The Rashomon effect is a term that has been used by a number of different scholars, journalists and film critics to refer to contradictory interpretations of the same events by different persons, a problem that arises in the process of uncovering truth.

The phrase derives from the movie Rashomon, where four witness’s accounts of a rape and murder are all different.–Wikipedia
 

Girl Fight With Doll

Duel to the Dolly Death


 
 
2014-03-23–Added some pics, spaced out words a little better.
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10 Comments

  1. Sounds a little like my sister – she would always borrow my clothes and as she was really rough on them I didn’t really like it – if I had something new that I hadn’t worn yet I would say this is the one thing you can’t borrow until I wear it. She’d borrow it, ruin it I’d yell, she’d cry and hide in her room. Years later when I wanted to use something of hers a friend told her don’t let her since I never wanted to share my clothes when we were young. Her friend then went on to lecture me about how bad I’d made MJ feel for borrowing my clothes and that she thought her big sister didn’t want her to have nice things. Perception is a weird thing at times.

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    • I’m sorry you had to endure that. It must have stung. It took me almost fifty years to learn how to let most of those situations not get to me. No one outside of a marriage or family has the first clue what the inside dynamics are. Outsiders should keep unsolicited opinions to themselves, but of course they do not. I have found this to be successful: “You’re a dear friend, but you have no idea what you’re talking about, so let’s move on and talk about something else now, shall we?–said firmly, but smiling all the while. Only the rudest of foes will continue in the face of that challenge.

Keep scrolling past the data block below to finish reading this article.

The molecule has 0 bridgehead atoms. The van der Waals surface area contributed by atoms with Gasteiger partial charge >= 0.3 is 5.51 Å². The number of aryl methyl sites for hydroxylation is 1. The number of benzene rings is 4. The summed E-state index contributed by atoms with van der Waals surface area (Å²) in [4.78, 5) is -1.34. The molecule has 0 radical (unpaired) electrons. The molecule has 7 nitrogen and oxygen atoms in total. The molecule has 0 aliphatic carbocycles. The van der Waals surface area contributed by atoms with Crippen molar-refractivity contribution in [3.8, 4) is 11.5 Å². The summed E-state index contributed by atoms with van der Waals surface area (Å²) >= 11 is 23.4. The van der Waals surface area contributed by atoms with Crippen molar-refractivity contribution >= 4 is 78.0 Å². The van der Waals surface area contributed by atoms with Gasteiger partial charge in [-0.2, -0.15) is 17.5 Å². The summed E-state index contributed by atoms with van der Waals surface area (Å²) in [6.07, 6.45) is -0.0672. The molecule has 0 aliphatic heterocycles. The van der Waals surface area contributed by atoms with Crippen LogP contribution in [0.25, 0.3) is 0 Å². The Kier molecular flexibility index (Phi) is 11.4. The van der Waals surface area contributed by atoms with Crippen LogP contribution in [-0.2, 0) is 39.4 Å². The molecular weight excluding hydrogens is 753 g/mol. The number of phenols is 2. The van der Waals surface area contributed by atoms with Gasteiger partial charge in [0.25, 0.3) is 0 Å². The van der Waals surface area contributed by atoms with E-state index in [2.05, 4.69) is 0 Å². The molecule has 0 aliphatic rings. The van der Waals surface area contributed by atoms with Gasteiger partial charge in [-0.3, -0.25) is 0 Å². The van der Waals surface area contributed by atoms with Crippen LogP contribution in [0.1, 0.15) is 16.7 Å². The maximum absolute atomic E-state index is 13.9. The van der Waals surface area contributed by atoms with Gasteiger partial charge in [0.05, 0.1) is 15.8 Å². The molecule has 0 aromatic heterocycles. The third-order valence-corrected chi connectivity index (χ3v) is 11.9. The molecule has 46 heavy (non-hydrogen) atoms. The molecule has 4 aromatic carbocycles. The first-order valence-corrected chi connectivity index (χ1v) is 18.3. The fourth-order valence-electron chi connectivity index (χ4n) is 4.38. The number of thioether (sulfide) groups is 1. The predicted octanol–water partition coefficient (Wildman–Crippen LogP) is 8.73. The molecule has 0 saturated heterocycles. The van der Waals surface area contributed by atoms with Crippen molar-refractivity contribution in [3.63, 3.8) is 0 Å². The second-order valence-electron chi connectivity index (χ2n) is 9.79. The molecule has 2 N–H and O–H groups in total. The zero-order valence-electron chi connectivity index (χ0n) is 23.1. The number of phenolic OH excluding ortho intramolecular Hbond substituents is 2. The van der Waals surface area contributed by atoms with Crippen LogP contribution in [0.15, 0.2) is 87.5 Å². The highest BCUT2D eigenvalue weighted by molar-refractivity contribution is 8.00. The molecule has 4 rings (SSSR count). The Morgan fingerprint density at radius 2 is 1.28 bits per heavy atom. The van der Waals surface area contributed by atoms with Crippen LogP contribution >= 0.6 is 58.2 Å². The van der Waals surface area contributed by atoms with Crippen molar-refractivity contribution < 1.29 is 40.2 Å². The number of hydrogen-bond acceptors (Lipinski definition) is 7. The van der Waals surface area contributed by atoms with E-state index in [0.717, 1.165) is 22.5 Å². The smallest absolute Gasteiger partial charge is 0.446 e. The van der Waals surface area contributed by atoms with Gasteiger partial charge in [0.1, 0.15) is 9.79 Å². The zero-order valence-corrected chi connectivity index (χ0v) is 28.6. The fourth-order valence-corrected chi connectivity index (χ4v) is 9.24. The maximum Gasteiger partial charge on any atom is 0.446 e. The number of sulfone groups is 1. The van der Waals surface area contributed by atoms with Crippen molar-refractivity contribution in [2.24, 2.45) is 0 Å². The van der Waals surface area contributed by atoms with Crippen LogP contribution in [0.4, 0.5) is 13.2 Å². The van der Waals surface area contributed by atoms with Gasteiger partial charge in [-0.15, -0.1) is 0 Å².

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      • Very true – each family has their own dynamic and it just isn’t worth it trying to get others to understand the fact that you react to some things quickly going from naught to hundred in a sentence. The don’t get that it’s because you’ve had years of the same situation so now you no longer bother with the middle of the argument.

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        • BTW, we were a “family” of six, and that same sister is the only one I now consider my family–she is also my true best friend. We were both terrible children, but it was not our fault–it was the fault of our abusers. It has been a great experience getting to know her these past years.

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          • Oops–need to modify that–my mom and I have had some coming together these past couple of years and do have a loving relationship, although it cannot ever be what it should have been.

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  2. I love your childhood stories. It’s like learning how Satan got his horns…

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    • Th-th-thank you?

      Actually, I am entirely ass-less now: When I read your comment, I laughed it off again. It’s a good thing we’re friends. (or are we?) And shouldn’t that be “her” horns (puny mortal, quake in fear, etc., etc.)?

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  3. When I read the story, the music from The Omen cued in, and I saw this little sprout of evil seeing an opportunity to bring darkness in the world.

    I chortled heartily.

    And yes, we’re friends (I think? Yeah!) so anything thing that offends, you should take with this —> .

    That’s a grain of black salt.

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  4. Careful, Joey: Sprinkle too many of those from out of your own black soul, and your own blog will lose its edge.